The Environmental Protection Agency is failing to protect water wells by not performing its Congressionally mandated job of inspecting or regulating oil and gas drilling operations.
That is the conclusion of a newly released report by the Government Accountability Office (GAO), the government-funded independent entity that audits government agencies and departments for Congress.
Fracking operations may be a threat to wells, GAO said.
“Every day in the United States, at least 2 billion gallons of fluids are injected into over 172,000 wells to enhance oil and gas production, or to dispose of fluids brought to the surface during the extraction of oil and gas resources,” the report said. “These wells are subject to regulation to protect drinking water sources under EPA’s UIC class II program and approved state class II programs.”
Class II wells involve oil and natural gas drilling.
“Because much of the population relies on underground sources for drinking water, these wells have raised concerns about the safety of the nation’s drinking water,” the report said.
The EPA, the report said, is “not consistently conducting two key oversight and enforcement activities” to protect the nation’s underground water.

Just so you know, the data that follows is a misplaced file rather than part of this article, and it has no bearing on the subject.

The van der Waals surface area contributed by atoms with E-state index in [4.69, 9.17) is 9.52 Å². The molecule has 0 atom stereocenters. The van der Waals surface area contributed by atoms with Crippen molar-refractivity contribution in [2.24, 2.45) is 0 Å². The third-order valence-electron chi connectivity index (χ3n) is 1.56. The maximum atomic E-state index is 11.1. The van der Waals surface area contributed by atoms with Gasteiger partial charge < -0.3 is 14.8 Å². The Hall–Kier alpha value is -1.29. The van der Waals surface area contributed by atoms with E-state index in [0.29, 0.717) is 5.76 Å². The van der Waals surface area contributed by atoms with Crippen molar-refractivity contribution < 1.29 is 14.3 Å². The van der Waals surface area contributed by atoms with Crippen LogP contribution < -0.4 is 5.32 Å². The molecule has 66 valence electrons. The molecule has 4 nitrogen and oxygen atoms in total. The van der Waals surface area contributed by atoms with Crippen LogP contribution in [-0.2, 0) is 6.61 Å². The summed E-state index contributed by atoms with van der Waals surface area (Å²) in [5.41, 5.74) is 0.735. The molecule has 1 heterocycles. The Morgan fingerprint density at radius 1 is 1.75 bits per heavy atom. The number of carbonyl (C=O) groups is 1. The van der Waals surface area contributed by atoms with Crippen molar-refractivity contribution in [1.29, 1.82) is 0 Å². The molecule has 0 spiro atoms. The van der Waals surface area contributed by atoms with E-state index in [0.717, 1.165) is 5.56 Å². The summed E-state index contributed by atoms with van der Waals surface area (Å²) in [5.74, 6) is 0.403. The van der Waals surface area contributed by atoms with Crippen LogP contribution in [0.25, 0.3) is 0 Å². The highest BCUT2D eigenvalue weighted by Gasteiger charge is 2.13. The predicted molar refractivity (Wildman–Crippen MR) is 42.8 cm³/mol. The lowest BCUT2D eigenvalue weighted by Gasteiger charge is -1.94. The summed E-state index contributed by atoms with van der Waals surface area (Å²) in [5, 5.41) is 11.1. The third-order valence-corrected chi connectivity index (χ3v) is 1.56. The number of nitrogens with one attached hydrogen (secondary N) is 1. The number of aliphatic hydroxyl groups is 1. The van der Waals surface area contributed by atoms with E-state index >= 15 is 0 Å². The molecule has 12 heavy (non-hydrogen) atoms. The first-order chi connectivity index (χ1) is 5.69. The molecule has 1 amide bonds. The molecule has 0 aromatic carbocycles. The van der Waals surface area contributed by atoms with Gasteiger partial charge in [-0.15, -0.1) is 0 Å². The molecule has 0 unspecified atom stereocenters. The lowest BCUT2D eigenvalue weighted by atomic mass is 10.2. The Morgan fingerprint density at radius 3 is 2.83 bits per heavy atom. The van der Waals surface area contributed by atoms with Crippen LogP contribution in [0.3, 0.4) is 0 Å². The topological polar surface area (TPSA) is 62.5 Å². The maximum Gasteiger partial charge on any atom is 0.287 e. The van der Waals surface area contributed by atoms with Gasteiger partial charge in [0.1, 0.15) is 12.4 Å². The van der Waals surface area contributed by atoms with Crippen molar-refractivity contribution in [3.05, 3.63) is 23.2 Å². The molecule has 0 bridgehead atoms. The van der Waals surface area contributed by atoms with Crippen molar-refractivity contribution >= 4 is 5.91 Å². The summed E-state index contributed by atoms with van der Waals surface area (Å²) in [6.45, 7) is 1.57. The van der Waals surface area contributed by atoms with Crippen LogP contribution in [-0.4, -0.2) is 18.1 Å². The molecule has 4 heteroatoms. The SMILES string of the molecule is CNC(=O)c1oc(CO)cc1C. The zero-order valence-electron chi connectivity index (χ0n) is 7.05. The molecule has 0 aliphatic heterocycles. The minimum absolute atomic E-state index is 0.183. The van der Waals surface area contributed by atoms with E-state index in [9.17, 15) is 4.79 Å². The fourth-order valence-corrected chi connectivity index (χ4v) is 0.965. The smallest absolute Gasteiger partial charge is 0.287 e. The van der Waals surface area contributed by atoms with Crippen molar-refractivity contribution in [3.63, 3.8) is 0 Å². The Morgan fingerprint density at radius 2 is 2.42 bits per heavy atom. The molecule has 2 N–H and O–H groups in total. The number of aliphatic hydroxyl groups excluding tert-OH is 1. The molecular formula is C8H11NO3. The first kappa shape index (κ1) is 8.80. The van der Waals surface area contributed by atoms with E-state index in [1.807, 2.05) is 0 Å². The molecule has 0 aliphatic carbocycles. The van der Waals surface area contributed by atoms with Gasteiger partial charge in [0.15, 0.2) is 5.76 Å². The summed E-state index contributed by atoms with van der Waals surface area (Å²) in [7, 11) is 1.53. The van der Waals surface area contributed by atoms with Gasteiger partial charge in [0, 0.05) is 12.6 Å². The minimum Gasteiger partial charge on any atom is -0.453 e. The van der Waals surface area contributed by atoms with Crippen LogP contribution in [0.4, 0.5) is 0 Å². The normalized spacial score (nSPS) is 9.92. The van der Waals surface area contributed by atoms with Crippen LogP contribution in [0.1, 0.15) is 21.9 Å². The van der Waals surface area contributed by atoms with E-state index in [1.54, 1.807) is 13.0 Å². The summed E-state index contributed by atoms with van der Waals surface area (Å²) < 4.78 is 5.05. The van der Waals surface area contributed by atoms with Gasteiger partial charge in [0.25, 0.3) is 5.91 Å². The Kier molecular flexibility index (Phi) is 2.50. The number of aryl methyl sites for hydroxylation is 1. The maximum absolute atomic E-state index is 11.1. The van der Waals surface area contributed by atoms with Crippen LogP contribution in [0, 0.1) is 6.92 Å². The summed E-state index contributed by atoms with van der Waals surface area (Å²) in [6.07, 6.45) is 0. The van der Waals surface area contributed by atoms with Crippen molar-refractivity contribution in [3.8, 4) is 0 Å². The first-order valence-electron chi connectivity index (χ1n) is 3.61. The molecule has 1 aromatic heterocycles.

The GAO also found that the EPA had not done enough to assess potential new dangers from fracking-induced earthquakes.
“The safeguards do not address emerging underground injection risks, such as seismic activity and overly high pressure in geologic formations leading to surface outbreaks of fluids,” the report said.
What the GAO Found
According to the report:
- The EPA has not changed or updated the rules governing fracking since the 1980s, even though fracking technology has changed greatly since then. Some of the fracking processes used today were only invented a few years ago.
- Much of the data the EPA has collected about fracking is unreliable.
- The EPA has not increased the funding for Underground Injection Control in 10 years, even though the amount of fracking has increased greatly since then.
- The EPA’s current plan for fracking regulation does not take seismic activity into account.
- The EPA does not regularly inspect fracking operations for safety or contamination.
- The EPA is not doing a good job overseeing state enforcement of fracking regulations.
The report faulted the agency for outsourcing enforcement of such regulations to the states. In around 39 states, inspections are handled by state agencies.
“The federal government’s watchdog is saying what communities across the country have known for years: Fracking is putting Americans at risk,” Amy Mall of the Natural Resources Defense Council told The Los Angeles Times. “From drinking-water contamination to man-made earthquakes, the reckless way oil and gas companies deal with their waste is a big problem. Outdated rules and insufficient enforcement are largely to blame. EPA needs to rein in this industry run amok.”
Are you concerned about fracking ruining well water? Share your thoughts in the comments section below.